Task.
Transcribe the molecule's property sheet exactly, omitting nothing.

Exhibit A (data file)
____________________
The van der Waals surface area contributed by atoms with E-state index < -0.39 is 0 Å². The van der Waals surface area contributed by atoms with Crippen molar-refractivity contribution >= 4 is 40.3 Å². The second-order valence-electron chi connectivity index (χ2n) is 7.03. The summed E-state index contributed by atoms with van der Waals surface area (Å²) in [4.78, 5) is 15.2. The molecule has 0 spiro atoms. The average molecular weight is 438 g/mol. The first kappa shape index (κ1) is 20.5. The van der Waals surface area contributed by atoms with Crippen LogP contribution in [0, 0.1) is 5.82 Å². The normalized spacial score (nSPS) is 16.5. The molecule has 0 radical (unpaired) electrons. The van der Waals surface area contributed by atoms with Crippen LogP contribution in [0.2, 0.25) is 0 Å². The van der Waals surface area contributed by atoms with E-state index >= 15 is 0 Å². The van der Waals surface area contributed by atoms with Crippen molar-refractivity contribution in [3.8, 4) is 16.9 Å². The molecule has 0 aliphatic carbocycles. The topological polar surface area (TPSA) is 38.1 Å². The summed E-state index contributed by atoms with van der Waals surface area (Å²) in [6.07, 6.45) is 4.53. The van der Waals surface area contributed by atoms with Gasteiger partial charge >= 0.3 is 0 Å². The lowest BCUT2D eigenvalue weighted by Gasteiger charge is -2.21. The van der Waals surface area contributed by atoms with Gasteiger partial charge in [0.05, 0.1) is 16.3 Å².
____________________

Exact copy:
The van der Waals surface area contributed by atoms with E-state index < -0.39 is 0 Å². The van der Waals surface area contributed by atoms with Crippen molar-refractivity contribution >= 4 is 40.3 Å². The second-order valence-electron chi connectivity index (χ2n) is 7.03. The summed E-state index contributed by atoms with van der Waals surface area (Å²) in [4.78, 5) is 15.2. The molecule has 0 spiro atoms. The average molecular weight is 438 g/mol. The first kappa shape index (κ1) is 20.5. The van der Waals surface area contributed by atoms with Crippen LogP contribution in [0, 0.1) is 5.82 Å². The normalized spacial score (nSPS) is 16.5. The molecule has 0 radical (unpaired) electrons. The van der Waals surface area contributed by atoms with Crippen LogP contribution in [0.2, 0.25) is 0 Å². The van der Waals surface area contributed by atoms with E-state index >= 15 is 0 Å². The van der Waals surface area contributed by atoms with Crippen molar-refractivity contribution in [3.8, 4) is 16.9 Å². The molecule has 0 aliphatic carbocycles. The topological polar surface area (TPSA) is 38.1 Å². The summed E-state index contributed by atoms with van der Waals surface area (Å²) in [6.07, 6.45) is 4.53. The van der Waals surface area contributed by atoms with Gasteiger partial charge >= 0.3 is 0 Å². The lowest BCUT2D eigenvalue weighted by Gasteiger charge is -2.21. The van der Waals surface area contributed by atoms with Gasteiger partial charge in [0.05, 0.1) is 16.3 Å².